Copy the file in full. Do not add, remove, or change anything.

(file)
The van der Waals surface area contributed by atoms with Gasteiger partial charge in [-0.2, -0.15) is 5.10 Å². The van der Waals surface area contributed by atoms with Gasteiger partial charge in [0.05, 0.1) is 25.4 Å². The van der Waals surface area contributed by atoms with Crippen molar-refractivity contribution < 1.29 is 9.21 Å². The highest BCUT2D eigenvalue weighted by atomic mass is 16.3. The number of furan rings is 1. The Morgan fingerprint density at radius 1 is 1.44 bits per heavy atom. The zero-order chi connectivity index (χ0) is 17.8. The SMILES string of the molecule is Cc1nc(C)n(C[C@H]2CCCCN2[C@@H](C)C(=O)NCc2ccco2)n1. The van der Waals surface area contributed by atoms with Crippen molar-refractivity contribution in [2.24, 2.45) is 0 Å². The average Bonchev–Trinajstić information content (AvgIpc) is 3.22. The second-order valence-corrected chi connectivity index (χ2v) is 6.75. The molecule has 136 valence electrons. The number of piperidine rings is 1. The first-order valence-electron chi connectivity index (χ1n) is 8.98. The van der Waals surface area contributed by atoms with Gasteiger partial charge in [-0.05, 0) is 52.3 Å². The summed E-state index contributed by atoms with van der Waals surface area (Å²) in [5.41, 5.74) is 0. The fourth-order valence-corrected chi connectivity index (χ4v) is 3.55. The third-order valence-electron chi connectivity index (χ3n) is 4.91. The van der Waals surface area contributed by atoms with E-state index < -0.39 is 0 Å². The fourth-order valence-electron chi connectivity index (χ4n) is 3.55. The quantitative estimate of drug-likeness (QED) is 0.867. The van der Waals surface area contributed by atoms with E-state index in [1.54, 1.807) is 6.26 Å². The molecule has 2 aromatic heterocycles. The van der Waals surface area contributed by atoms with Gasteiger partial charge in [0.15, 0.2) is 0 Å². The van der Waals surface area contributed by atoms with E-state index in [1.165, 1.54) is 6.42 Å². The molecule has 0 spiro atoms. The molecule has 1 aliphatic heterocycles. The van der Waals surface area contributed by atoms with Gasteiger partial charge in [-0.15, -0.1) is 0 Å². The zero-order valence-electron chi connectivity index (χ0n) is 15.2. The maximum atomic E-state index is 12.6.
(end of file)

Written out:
The van der Waals surface area contributed by atoms with Gasteiger partial charge in [-0.2, -0.15) is 5.10 Å². The van der Waals surface area contributed by atoms with Gasteiger partial charge in [0.05, 0.1) is 25.4 Å². The van der Waals surface area contributed by atoms with Crippen molar-refractivity contribution < 1.29 is 9.21 Å². The highest BCUT2D eigenvalue weighted by atomic mass is 16.3. The number of furan rings is 1. The Morgan fingerprint density at radius 1 is 1.44 bits per heavy atom. The zero-order chi connectivity index (χ0) is 17.8. The SMILES string of the molecule is Cc1nc(C)n(C[C@H]2CCCCN2[C@@H](C)C(=O)NCc2ccco2)n1. The van der Waals surface area contributed by atoms with Crippen molar-refractivity contribution in [2.24, 2.45) is 0 Å². The average Bonchev–Trinajstić information content (AvgIpc) is 3.22. The second-order valence-corrected chi connectivity index (χ2v) is 6.75. The molecule has 136 valence electrons. The number of piperidine rings is 1. The first-order valence-electron chi connectivity index (χ1n) is 8.98. The van der Waals surface area contributed by atoms with Gasteiger partial charge in [-0.05, 0) is 52.3 Å². The summed E-state index contributed by atoms with van der Waals surface area (Å²) in [5.41, 5.74) is 0. The fourth-order valence-corrected chi connectivity index (χ4v) is 3.55. The third-order valence-electron chi connectivity index (χ3n) is 4.91. The van der Waals surface area contributed by atoms with E-state index < -0.39 is 0 Å². The fourth-order valence-electron chi connectivity index (χ4n) is 3.55. The quantitative estimate of drug-likeness (QED) is 0.867. The van der Waals surface area contributed by atoms with E-state index in [1.54, 1.807) is 6.26 Å². The molecule has 2 aromatic heterocycles. The van der Waals surface area contributed by atoms with Gasteiger partial charge in [0.15, 0.2) is 0 Å². The van der Waals surface area contributed by atoms with E-state index in [1.165, 1.54) is 6.42 Å². The molecule has 0 spiro atoms. The molecule has 1 aliphatic heterocycles. The van der Waals surface area contributed by atoms with Gasteiger partial charge in [-0.15, -0.1) is 0 Å². The zero-order valence-electron chi connectivity index (χ0n) is 15.2. The maximum atomic E-state index is 12.6.